This is probably an allusion to the consequences of syphilis. Dr. Johnson noted: ‘those who have more hair than wit are easily entrapped by loose women, and suffer the consequences of lewdness, one of which, in the first appearance of the disease in Europe, was the loss of hair.’
No one has explained the Minoan art depicting the bull acrobats of ancient Crete. If we believe this art, an acrobat would face a charging bull, grab its horns, and do a somersault over its back to the ground. The problem is that this feat appears to be impossible.
The average age of Elizabethan and Jacobean brides was about twenty-four and their bridegrooms around twenty-seven. The primary reason for delayed marriages was to limit births among poorer people. The higher the social status, however, the younger the age at marriage.
The two greatest writers in their respective languages - William Shakespeare and Miguel de Cervantes - died on the very same day in the very same year, April 23, 1616. They probably did not know each other.
Every 584 days, Venus passes between Earth and the sun. In that interval, Venus rotates exactly five times on its axis. This means that every time Venus passes between Earth and the sun, it presents the same face to Earth. Astronomers can’t figure out why this should be. Either Earth’s gravity has an effect on distant Venus, which seems unlikely, or it is a pure coincidence, which also seems unlikely.
If a deaf person understands the physics of sound, he or she can tune a lute, a viol, a spinet, or any stringed instrument. The sound made by a vibrating string depends on its length, its mass, and how much it is stretched.
If a set of fine scales is arranged so that one scale is kept dark, and light is allowed to fall on the other, the lighted scale will sink slowly. Light has “weight.” The pressure of light on the Earth’s surface is calculated at two pounds per square mile.
"Memory color" means that man tends to see the familiar things as having the same color under a variety of lighting conditions. The owner of a blue automobile is likely to see it as blue in dim light, in bright light, under a yellow streetlamp, or in the glow of a red sunset. Someone not familiar with the car would have difficulty under the same conditions in deciding what the "true" color is.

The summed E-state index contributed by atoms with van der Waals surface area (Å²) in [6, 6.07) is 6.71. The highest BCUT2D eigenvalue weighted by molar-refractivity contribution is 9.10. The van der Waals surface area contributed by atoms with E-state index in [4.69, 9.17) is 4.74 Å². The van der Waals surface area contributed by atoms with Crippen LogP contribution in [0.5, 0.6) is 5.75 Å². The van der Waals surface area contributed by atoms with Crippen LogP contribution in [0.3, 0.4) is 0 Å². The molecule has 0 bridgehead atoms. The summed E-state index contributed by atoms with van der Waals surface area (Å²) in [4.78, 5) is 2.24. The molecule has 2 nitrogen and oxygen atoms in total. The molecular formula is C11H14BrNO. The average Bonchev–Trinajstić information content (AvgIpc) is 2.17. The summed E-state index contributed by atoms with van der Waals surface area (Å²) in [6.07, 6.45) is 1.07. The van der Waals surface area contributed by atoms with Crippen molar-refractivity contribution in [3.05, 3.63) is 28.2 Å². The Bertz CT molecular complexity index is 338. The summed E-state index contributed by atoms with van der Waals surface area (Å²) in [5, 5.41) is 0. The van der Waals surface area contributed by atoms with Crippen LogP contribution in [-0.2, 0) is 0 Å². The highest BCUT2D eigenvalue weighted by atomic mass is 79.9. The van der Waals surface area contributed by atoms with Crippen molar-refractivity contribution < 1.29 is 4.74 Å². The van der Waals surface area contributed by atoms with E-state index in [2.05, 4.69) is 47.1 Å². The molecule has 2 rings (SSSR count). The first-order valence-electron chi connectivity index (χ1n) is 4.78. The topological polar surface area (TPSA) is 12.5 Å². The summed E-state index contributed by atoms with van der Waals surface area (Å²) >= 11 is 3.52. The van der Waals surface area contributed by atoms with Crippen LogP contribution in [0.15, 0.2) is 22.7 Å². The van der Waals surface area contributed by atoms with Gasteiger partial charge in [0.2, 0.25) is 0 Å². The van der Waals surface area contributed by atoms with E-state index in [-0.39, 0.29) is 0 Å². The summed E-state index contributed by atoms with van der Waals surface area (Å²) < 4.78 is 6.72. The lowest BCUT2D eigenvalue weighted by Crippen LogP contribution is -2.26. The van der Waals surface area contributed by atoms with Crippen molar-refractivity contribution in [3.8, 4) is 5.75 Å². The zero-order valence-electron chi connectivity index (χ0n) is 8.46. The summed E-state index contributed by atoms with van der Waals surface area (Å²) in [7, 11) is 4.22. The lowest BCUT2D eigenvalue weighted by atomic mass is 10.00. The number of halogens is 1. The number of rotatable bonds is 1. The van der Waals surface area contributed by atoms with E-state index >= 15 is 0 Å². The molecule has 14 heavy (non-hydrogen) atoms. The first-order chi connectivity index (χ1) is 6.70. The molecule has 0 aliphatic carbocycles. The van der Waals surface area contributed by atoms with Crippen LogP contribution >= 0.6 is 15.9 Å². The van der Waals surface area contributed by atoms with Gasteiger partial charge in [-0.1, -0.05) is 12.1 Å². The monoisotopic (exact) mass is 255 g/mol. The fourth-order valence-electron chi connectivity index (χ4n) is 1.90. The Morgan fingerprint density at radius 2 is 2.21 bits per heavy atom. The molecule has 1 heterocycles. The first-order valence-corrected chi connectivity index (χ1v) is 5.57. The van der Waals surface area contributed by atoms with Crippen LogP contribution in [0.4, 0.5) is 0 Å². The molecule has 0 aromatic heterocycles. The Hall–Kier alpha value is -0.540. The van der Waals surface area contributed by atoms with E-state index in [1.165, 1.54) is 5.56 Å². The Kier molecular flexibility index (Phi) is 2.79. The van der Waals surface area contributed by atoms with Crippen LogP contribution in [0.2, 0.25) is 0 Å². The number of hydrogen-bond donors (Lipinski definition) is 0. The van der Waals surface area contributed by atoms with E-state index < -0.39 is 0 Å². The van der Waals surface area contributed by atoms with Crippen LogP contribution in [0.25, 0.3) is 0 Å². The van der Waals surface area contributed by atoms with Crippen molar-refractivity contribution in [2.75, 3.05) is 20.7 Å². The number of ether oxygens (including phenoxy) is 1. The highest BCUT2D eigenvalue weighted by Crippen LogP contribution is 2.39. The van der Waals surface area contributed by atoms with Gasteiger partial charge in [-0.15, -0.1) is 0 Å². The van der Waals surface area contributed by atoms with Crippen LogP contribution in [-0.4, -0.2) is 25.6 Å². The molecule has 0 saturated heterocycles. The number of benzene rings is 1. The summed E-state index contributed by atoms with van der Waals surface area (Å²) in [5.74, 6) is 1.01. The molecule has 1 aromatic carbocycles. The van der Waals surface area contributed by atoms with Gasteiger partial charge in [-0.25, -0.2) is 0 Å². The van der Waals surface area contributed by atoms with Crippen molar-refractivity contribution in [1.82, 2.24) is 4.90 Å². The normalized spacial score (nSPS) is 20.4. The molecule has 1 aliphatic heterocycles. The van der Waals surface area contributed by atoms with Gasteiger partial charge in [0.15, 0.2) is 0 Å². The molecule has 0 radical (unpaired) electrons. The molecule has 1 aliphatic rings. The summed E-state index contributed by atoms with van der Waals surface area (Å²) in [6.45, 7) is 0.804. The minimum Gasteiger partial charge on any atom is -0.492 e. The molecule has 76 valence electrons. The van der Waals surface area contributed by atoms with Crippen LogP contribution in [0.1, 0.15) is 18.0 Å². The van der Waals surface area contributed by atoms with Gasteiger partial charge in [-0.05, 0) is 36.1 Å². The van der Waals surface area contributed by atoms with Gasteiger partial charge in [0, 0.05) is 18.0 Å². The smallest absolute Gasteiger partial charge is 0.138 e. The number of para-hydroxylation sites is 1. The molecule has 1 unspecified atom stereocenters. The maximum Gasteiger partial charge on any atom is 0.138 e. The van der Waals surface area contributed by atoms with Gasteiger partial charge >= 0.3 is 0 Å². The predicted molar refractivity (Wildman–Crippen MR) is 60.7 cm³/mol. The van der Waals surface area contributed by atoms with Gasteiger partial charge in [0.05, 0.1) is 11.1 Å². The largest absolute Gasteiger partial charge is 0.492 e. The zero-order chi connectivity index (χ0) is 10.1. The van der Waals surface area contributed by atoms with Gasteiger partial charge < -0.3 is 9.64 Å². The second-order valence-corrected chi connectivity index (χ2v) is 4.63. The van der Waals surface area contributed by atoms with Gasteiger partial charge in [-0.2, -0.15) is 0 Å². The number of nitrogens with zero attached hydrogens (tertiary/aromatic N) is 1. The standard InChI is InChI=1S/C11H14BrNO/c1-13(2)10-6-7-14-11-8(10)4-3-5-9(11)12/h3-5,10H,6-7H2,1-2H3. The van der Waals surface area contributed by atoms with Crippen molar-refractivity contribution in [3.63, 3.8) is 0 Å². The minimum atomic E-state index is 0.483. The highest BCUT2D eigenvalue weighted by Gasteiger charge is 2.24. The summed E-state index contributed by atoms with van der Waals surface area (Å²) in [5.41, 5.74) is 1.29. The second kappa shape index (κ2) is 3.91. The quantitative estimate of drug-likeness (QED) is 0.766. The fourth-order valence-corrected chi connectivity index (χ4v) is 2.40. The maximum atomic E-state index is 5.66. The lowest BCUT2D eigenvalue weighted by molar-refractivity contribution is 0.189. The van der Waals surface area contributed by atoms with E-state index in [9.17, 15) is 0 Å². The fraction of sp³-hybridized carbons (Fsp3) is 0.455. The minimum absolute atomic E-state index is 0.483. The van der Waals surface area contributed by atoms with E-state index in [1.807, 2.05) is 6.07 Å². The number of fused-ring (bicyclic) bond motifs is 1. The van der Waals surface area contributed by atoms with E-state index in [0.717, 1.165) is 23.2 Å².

When Arabic numerals were invented, they did not win immediate acceptance. In the year 1300, their use was forbidden in European commercial dealings because they could be forged more easily than Roman numerals. (Changing “1979” seems to be simpler than changing “MCMLXXIX”)
When they would raid Siberia in the months of darkness, the Mongols had an ingenious method for finding their way home in the dark. They would leave at the camp the young foals of their mares. After the raid, the riders would drop the reins, and the mares instinctively carried them straight back to the foals.
The purpose of the Great Wall of China was not especially to keep out the Huns from the north. The Huns could easily find places along the stretch that they could scale with ladders. But they couldn’t get their horses across. Without their horses, they weren’t very effective conquerors.
The kings of ancient Scythia divided the spoils of victory according to a simple mathematical ratio. Soldiers brought in the heads of the enemies they had killed, and the number determined the individual’s share. Those who produced no heads got nothing.
Napoleon hit on the idea of using a semaphore telegraph - visual messages from as far as the eye could see - and gained a huge advantage over his enemies. He could send a message from Paris to Rome in four hours.
A nickel-titanium alloy, 55-Nitinol, can be fashioned at a high temperature into a complex shape, then cooled and crushed beyond recognition. It regains its original shape when reheated, ‘remembering’ every curve and angle. A radiotelescope as much as a mile in diameter could be compactly packaged on the ground and sent into space, where it would unfold when solar-heated.
According to Herodotus, the Babylonians had few doctors because they left their illness to the wisdom of the public. A sick individual was placed in the city square, where passersby who had suffered from the same ailment, or had seen it treated, gave him advice on how to be cured.
In England, from about the fifteenth to the seventeenth centuries, the color red was thought to be helpful to the sick. To bring down the fever, patients were dressed in red nightgowns and surrounded by as many red objects as possible.